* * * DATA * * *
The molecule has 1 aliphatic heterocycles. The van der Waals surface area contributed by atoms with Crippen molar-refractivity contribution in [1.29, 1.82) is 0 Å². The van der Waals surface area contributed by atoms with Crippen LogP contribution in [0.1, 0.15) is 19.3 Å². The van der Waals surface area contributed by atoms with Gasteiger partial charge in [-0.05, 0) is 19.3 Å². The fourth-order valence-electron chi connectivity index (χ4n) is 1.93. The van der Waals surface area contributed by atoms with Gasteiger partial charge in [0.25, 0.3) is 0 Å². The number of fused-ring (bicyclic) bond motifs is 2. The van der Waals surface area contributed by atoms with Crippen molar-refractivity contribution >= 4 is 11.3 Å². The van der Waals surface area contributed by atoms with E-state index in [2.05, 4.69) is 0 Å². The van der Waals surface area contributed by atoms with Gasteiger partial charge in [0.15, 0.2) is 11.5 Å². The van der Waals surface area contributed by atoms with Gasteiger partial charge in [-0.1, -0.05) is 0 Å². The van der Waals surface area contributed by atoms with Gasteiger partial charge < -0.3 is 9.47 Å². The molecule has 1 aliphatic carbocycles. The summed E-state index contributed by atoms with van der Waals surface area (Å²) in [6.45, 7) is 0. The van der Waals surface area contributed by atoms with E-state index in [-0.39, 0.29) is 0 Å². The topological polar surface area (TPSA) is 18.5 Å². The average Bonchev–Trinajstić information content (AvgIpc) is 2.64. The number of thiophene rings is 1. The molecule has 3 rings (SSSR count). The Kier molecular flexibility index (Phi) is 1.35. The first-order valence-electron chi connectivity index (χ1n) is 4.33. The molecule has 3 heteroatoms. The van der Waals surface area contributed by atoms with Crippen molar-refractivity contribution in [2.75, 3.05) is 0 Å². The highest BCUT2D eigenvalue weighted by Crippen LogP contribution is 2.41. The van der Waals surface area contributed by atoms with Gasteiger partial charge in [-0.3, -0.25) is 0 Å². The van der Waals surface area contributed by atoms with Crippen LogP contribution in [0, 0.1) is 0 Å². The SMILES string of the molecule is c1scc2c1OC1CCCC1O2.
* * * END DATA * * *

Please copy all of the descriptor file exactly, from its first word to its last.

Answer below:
The molecule has 1 aliphatic heterocycles. The van der Waals surface area contributed by atoms with Crippen molar-refractivity contribution in [1.29, 1.82) is 0 Å². The van der Waals surface area contributed by atoms with Crippen LogP contribution in [0.1, 0.15) is 19.3 Å². The van der Waals surface area contributed by atoms with Gasteiger partial charge in [-0.05, 0) is 19.3 Å². The fourth-order valence-electron chi connectivity index (χ4n) is 1.93. The van der Waals surface area contributed by atoms with Gasteiger partial charge in [0.25, 0.3) is 0 Å². The number of fused-ring (bicyclic) bond motifs is 2. The van der Waals surface area contributed by atoms with Crippen molar-refractivity contribution >= 4 is 11.3 Å². The van der Waals surface area contributed by atoms with E-state index in [2.05, 4.69) is 0 Å². The van der Waals surface area contributed by atoms with Gasteiger partial charge in [0.15, 0.2) is 11.5 Å². The van der Waals surface area contributed by atoms with Gasteiger partial charge in [-0.1, -0.05) is 0 Å². The van der Waals surface area contributed by atoms with Gasteiger partial charge < -0.3 is 9.47 Å². The molecule has 1 aliphatic carbocycles. The summed E-state index contributed by atoms with van der Waals surface area (Å²) in [6.45, 7) is 0. The van der Waals surface area contributed by atoms with E-state index in [-0.39, 0.29) is 0 Å². The topological polar surface area (TPSA) is 18.5 Å². The average Bonchev–Trinajstić information content (AvgIpc) is 2.64. The number of thiophene rings is 1. The molecule has 3 rings (SSSR count). The Kier molecular flexibility index (Phi) is 1.35. The first-order valence-electron chi connectivity index (χ1n) is 4.33. The molecule has 3 heteroatoms. The van der Waals surface area contributed by atoms with Crippen molar-refractivity contribution in [2.75, 3.05) is 0 Å². The highest BCUT2D eigenvalue weighted by Crippen LogP contribution is 2.41. The van der Waals surface area contributed by atoms with Gasteiger partial charge in [-0.3, -0.25) is 0 Å². The van der Waals surface area contributed by atoms with Crippen LogP contribution in [0, 0.1) is 0 Å². The SMILES string of the molecule is c1scc2c1OC1CCCC1O2.